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Robotics The Military Hardware

11-lb Robot Can Jump 30 Feet Into the Air 68

Posted by Soulskill
from the there-goes-the-neighborhood dept.
Ruvim writes "Boston Dynamics has developed a 'Sand Flea' 11-lb robot that drives like an RC car, but when it needs to, it can jump 30 feet into the air. An onboard stabilization system keeps it oriented during flight to improve the view from the video uplink and to control landings."

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11-lb Robot Can Jump 30 Feet Into the Air

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  • by Genda (560240) <mariet@ g o t . n et> on Wednesday March 28, 2012 @05:56PM (#39501639) Journal

    Amir... I think we have fleas!!!

  • One day... (Score:5, Funny)

    by SexyHamster (174881) on Wednesday March 28, 2012 @05:57PM (#39501649)

    One day Boston Dynamics is going to combine all these robots together and kill us all.

  • It's cool (Score:4, Interesting)

    by roman_mir (125474) on Wednesday March 28, 2012 @06:00PM (#39501699) Homepage Journal

    It's a nice RC toy, but how is it a robot? Just having a receiver, an electric motor to drive and some spring mechanism and a person controlling it over radio makes a robot?

    • by multiben (1916126)
      From the article: "An onboard stabilization system keeps it oriented during flight to improve the view from the video uplink and to control landings."
      • It's still just a remote controlled vehicle. RC helicopters have onboard gyros to keep them pointing in one direction, doesn't make them robots.
        • by Tsingi (870990)
          What is your definition of a robot then?
          • Autonomous.

          • The simplest definition:
            A machine capable of carrying out a complex series of actions automatically.

            A better definition:
            any machine or mechanical device that operates automatically with humanlike skill.
          • I know i'm being nitpicky, but I guess i'd like the see the word reserved for machines that exhibit some higher level of autonomous operation. In many people's minds, a robot should display goal setting beyond, "maintain attitude". It should recognize threats and impediments to it's task and make it's own decisions to get around them. I feel like a self driving car is more of a robot than the stuff coming out of Boston Dynamics.

            BigDog's ability to maintain balance when kicked is impressive, but I have a h
            • by emj (15659)

              Industrial Robot [wikipedia.org] is what I think of when I think of robot, and this isn't that far from that, and it is autonomous for some parts of it's journey. But my reasoning might be slightly handicapped by the fact that in Swedish robot also means missile. :-/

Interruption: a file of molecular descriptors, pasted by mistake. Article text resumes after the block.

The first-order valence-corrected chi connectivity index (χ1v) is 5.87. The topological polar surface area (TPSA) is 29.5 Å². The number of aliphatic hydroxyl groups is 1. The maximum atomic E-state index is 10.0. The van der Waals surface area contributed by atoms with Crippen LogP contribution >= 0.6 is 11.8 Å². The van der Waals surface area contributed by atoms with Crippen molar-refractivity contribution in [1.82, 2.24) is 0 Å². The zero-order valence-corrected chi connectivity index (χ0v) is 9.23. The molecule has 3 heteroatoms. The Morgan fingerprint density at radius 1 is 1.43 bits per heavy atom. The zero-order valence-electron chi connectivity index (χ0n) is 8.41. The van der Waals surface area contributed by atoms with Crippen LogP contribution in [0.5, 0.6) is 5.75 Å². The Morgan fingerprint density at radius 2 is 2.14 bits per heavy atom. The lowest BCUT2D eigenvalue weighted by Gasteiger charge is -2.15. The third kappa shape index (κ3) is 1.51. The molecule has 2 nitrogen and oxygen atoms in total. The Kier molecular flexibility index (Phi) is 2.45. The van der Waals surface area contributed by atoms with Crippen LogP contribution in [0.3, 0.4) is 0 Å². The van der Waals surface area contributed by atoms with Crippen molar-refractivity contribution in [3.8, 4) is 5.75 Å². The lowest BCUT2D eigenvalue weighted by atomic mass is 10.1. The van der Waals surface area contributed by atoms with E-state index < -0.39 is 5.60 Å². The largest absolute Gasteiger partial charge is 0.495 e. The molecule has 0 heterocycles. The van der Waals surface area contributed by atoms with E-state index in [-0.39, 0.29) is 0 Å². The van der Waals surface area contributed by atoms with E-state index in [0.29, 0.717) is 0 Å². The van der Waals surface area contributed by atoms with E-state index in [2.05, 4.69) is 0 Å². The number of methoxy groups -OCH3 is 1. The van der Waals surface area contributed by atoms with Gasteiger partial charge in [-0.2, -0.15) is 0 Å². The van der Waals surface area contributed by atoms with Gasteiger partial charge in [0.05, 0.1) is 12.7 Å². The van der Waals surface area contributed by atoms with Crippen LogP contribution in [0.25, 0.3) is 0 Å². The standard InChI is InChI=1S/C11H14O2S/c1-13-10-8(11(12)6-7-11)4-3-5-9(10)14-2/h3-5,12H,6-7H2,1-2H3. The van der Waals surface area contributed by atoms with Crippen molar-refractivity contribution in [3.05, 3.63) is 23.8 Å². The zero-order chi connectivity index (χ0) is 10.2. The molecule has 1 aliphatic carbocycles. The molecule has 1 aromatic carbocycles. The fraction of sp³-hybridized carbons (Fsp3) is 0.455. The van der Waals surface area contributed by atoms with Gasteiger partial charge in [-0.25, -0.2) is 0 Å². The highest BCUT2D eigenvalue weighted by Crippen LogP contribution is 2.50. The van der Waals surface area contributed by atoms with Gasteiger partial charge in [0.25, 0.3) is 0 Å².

• by tehcyder (746570)

            What is your definition of a robot then?

            Something that can't be bargained with, or reasoned with. Something that doesn't feel pity, or remorse, or fear. And something that absolutely will not stop, ever, until you are dead.

      • And from the video, even that doesn't look particularly true. I wouldn't call it "keeping it oriented" if it involves a nearly 90-degree spin before it lands again.

    • back home, and they arent much bigger than a receiver, an electric motor, and some spring mechanism.

    • Right now it is, they are only at platform stage. It's not all that difficult to install gps capable path-finding code on that little thing. Once that is complete, all you really need is a swarm of those with c4 payload to deal with tanks, artilleries, personae... you name it. Just para in like 50 of those with pre-programmed coordinates, and things go "kaboom".

    • no one claimed it was autonomous or intelligent or whatever. just a demonstrator for a mode of locomotion: a small wheeled vehicle that jumps really high and doesn't break in the process. Autonomously navigating that thing would pose one major problem: how is it supposed to know where it is going when jumping onto higher terrain? Like, the roof in the video, how could it see there was in fact a roof and not a bottomless pit? it could possibly team up with an airborne unit relaying its extended field of view
      • by phaggood (690955)
        > how could it see there was in fact a roof and not a bottomless pit?
        I'd assume the drone flying overhead a few miles away would tell it.
  • by Hognoxious (631665) on Wednesday March 28, 2012 @06:03PM (#39501747) Homepage Journal

    tries to work out GPE ... too confused to do it with units based on an 11th century King's knackerbag.

    tries to convert units to metric ... too drunk.

    conclusion: I for one welcome our robotic howitzer overlords.

    • by Yvan256 (722131) on Wednesday March 28, 2012 @06:15PM (#39501923) Homepage Journal

      4.98951607 kilograms robot can jump 9.14400 meters into the air.

      • by walkerp1 (523460)

        4.98951607 kilograms robot can jump 9.14400 meters into the air.

        I have two words for you: significant figures. Everything else is just noise...metric noise.

        • Re:frumpy poise (Score:5, Insightful)

          by Bromskloss (750445) <auxiliary DOT ad ... privacy AT gmail> on Wednesday March 28, 2012 @08:52PM (#39503665)

          I have two words for you: significant figures. Everything else is just noise...metric noise.

          Aghnnn! I'm not at all at ease with having the number of digits written out signify the uncertainty. That's just not very elegant. By that method, you can only express certain ranges (for example "1.45 to 1.55", but neither "1.44 to 1.54" nor "-5 to 17") and it's even dependent on what base you write in! Rather, give uncertainty as a separate number.

          Even more sophisticated would be to specify a probability distribution over possible values, but in the above discussion I assume that one wished to express the uncertainty as a range with sharp boundaries.

          In case anyone wonders, I do myself practise the "significant digits" method when the social context calls for it and I want to please people (so that they give me money, for example), but whenever I can, I follow my heart and do what's right.

  • minor issues (Score:4, Insightful)